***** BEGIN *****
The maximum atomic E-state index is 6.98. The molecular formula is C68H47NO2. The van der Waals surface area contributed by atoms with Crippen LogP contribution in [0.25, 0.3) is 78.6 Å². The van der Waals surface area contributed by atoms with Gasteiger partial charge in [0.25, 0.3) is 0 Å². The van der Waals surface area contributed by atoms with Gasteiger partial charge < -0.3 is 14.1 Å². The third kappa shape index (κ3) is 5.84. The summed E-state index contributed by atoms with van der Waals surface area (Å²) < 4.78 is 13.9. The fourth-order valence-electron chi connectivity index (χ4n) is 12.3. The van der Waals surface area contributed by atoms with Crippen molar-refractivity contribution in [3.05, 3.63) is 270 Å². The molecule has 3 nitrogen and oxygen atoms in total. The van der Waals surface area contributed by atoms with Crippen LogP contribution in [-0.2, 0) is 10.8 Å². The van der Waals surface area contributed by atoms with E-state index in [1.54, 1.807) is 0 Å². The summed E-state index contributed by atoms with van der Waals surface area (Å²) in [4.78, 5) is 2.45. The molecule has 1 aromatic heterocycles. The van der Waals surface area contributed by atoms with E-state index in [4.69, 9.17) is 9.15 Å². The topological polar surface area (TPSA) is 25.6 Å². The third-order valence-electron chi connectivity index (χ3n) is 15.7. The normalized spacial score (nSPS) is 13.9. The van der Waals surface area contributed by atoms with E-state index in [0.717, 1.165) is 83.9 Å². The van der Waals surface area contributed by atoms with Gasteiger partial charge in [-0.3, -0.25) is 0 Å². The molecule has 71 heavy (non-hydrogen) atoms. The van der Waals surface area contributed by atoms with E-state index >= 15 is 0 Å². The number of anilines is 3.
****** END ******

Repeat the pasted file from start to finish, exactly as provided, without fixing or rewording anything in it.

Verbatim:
The maximum atomic E-state index is 6.98. The molecular formula is C68H47NO2. The van der Waals surface area contributed by atoms with Crippen LogP contribution in [0.25, 0.3) is 78.6 Å². The van der Waals surface area contributed by atoms with Gasteiger partial charge in [0.25, 0.3) is 0 Å². The van der Waals surface area contributed by atoms with Gasteiger partial charge < -0.3 is 14.1 Å². The third kappa shape index (κ3) is 5.84. The summed E-state index contributed by atoms with van der Waals surface area (Å²) < 4.78 is 13.9. The fourth-order valence-electron chi connectivity index (χ4n) is 12.3. The van der Waals surface area contributed by atoms with Crippen molar-refractivity contribution in [3.05, 3.63) is 270 Å². The molecule has 3 nitrogen and oxygen atoms in total. The van der Waals surface area contributed by atoms with Crippen LogP contribution in [-0.2, 0) is 10.8 Å². The van der Waals surface area contributed by atoms with E-state index in [1.54, 1.807) is 0 Å². The summed E-state index contributed by atoms with van der Waals surface area (Å²) in [4.78, 5) is 2.45. The molecule has 1 aromatic heterocycles. The van der Waals surface area contributed by atoms with E-state index in [4.69, 9.17) is 9.15 Å². The topological polar surface area (TPSA) is 25.6 Å². The third-order valence-electron chi connectivity index (χ3n) is 15.7. The normalized spacial score (nSPS) is 13.9. The van der Waals surface area contributed by atoms with E-state index in [0.717, 1.165) is 83.9 Å². The van der Waals surface area contributed by atoms with Gasteiger partial charge in [-0.3, -0.25) is 0 Å². The molecule has 71 heavy (non-hydrogen) atoms. The van der Waals surface area contributed by atoms with E-state index >= 15 is 0 Å². The number of anilines is 3.